A sample size of 60 per group was derived assuming that 50% of ASHAs had knowledge on life skills during the baseline and hypothesized that this would increase to 75% after the intervention at 95% confidence level and power of study as 80%. The sample size was equally divided in each intervention or control block. Within each block, we selected respondents randomly for the interview.
2.4 Data collection
Ten trained investigators collected data. The baseline assessment was done in November 2018 and the end line in August 2019. We developed a structured questionnaire for the study to collect data in both survey rounds (supplementary file 2). The questionnaire had the following sections: a) socio-demographic characteristics; b) knowledge and practices related to life skills (communication skills, self-confidence, problem–solving and decision-making skills, time and stress management skills), and financial literacy; c) change perceptions on gender-, life skills-, and savings-related practices at personal, community, and workplace levels (only during the end line survey). The socio-demographic characteristics included age, years of schooling, years of experience working as ASHA, monthly income from the job, and social class ASHA belongs to.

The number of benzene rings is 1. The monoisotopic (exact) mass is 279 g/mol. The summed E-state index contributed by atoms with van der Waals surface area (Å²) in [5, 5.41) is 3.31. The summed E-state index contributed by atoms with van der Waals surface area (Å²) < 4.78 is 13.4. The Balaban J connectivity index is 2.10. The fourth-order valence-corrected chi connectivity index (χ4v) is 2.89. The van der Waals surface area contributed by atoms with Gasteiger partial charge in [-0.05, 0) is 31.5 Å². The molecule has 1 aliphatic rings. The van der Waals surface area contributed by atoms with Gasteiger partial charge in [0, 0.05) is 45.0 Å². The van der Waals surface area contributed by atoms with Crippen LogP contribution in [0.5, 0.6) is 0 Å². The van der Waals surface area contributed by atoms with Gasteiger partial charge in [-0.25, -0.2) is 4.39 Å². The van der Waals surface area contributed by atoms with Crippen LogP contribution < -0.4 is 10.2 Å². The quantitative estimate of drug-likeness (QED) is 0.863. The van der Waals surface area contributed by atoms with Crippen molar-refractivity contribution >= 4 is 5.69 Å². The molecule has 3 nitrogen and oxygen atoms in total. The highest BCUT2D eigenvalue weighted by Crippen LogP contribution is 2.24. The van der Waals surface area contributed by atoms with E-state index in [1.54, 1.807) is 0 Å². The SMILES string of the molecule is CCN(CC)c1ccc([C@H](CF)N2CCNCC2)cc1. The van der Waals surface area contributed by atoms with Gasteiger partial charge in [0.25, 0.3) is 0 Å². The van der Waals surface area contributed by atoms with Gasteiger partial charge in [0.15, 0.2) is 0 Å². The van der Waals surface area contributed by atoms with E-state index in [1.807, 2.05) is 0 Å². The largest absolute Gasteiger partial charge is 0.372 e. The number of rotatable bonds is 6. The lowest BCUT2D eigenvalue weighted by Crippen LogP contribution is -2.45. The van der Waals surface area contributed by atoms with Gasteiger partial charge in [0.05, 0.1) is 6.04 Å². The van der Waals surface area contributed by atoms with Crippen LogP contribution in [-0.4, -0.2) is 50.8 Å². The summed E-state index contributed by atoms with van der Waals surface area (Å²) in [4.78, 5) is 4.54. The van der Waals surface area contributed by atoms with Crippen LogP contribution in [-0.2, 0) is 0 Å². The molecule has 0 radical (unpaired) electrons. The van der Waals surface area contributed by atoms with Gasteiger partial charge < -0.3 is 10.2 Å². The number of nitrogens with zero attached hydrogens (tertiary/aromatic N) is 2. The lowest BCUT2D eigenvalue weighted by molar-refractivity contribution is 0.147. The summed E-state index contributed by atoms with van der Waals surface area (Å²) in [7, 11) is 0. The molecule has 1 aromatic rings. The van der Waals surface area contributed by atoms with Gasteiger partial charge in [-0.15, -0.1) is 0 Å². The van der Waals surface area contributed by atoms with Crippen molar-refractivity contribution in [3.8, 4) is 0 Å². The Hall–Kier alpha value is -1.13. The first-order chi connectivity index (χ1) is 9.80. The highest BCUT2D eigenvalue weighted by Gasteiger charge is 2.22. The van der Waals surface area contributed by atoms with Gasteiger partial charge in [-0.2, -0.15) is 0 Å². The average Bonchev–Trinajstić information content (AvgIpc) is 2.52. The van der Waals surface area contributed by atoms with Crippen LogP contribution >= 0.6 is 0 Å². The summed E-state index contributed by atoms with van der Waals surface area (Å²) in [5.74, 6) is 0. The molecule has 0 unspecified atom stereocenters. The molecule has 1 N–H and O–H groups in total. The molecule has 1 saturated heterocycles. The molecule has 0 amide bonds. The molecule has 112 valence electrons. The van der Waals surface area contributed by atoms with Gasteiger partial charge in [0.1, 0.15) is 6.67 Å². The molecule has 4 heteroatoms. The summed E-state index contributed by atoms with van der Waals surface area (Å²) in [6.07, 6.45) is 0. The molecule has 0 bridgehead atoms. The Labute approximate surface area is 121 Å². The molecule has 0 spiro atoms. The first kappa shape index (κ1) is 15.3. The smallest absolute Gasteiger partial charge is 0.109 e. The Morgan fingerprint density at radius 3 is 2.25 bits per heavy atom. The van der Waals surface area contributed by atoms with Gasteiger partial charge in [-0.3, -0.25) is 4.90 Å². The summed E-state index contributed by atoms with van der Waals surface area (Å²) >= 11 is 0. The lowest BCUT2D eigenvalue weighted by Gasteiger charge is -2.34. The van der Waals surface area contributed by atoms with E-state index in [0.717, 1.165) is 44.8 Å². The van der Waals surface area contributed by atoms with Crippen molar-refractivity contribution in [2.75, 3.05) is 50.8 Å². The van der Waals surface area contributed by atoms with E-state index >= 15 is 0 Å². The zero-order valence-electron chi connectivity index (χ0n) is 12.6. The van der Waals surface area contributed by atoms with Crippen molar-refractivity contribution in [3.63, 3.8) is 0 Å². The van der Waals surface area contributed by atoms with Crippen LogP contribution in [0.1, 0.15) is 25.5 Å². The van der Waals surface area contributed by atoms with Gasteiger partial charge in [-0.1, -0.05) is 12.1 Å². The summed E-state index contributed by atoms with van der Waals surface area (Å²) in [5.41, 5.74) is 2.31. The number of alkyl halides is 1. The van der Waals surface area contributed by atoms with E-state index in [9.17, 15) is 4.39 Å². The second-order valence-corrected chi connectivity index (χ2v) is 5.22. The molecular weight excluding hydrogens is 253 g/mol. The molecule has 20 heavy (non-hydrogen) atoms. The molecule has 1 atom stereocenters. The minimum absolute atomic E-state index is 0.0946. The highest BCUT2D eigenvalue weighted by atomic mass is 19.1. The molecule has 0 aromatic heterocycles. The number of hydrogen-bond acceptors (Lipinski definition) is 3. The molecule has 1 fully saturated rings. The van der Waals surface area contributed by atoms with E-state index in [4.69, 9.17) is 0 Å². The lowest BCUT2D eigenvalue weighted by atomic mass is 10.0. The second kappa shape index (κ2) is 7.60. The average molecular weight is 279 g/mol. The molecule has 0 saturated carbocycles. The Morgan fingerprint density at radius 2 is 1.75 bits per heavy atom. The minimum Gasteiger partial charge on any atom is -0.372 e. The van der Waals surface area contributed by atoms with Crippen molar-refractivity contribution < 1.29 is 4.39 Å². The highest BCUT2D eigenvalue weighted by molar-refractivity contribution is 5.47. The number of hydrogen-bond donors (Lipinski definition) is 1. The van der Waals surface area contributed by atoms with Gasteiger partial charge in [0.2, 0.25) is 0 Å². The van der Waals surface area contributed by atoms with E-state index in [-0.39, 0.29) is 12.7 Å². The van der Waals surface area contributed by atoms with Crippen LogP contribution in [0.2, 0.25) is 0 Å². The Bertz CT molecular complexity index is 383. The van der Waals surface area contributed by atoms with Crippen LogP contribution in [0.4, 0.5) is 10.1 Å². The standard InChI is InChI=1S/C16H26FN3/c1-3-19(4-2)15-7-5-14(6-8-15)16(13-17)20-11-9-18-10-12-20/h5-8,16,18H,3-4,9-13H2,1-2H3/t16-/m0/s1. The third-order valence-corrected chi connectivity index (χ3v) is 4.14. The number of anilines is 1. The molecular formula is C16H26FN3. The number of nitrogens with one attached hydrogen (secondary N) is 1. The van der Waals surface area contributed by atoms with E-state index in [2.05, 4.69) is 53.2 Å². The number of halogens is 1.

2.4.a. Life skills
The life skills were assessed through different scales. The communication skills scale consisted of 7 questions with scores ranging between 0-17. The self-confidence scale had six questions on a five-point Likert scale (‘no confidence’ to ‘very confident’) with scores ranging between 6-30. There were four questions in the problem-solving and decision-making scale, and the minimum and maximum scores were 0 and 11, respectively. Similarly, the time and stress management scale had five questions, and the scores ranged between 0-20. We summed up the individual questions’ scores in the life skills’ scales to calculate their aggregate scores. The reliability scores (Cronbach’s alpha score) of all the scales were found more than 0.7.